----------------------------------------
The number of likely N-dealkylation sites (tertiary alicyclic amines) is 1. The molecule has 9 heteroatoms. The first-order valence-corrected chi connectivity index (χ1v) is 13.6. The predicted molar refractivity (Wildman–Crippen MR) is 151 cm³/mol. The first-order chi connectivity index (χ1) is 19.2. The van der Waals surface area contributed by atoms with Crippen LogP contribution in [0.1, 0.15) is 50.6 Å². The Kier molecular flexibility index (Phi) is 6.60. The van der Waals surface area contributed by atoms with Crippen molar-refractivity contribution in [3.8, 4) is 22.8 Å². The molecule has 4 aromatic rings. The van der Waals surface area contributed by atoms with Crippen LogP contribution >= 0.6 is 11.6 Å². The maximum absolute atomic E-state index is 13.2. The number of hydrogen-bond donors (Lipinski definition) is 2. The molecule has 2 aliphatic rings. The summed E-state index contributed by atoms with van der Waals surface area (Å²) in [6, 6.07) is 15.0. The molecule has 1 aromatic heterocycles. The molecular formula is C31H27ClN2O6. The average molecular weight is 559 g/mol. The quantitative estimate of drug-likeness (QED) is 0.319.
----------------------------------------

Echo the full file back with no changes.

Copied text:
The number of likely N-dealkylation sites (tertiary alicyclic amines) is 1. The molecule has 9 heteroatoms. The first-order valence-corrected chi connectivity index (χ1v) is 13.6. The predicted molar refractivity (Wildman–Crippen MR) is 151 cm³/mol. The first-order chi connectivity index (χ1) is 19.2. The van der Waals surface area contributed by atoms with Crippen LogP contribution in [0.1, 0.15) is 50.6 Å². The Kier molecular flexibility index (Phi) is 6.60. The van der Waals surface area contributed by atoms with Crippen molar-refractivity contribution in [3.8, 4) is 22.8 Å². The molecule has 4 aromatic rings. The van der Waals surface area contributed by atoms with Crippen LogP contribution >= 0.6 is 11.6 Å². The maximum absolute atomic E-state index is 13.2. The number of hydrogen-bond donors (Lipinski definition) is 2. The molecule has 2 aliphatic rings. The summed E-state index contributed by atoms with van der Waals surface area (Å²) in [6, 6.07) is 15.0. The molecule has 1 aromatic heterocycles. The molecular formula is C31H27ClN2O6. The average molecular weight is 559 g/mol. The quantitative estimate of drug-likeness (QED) is 0.319.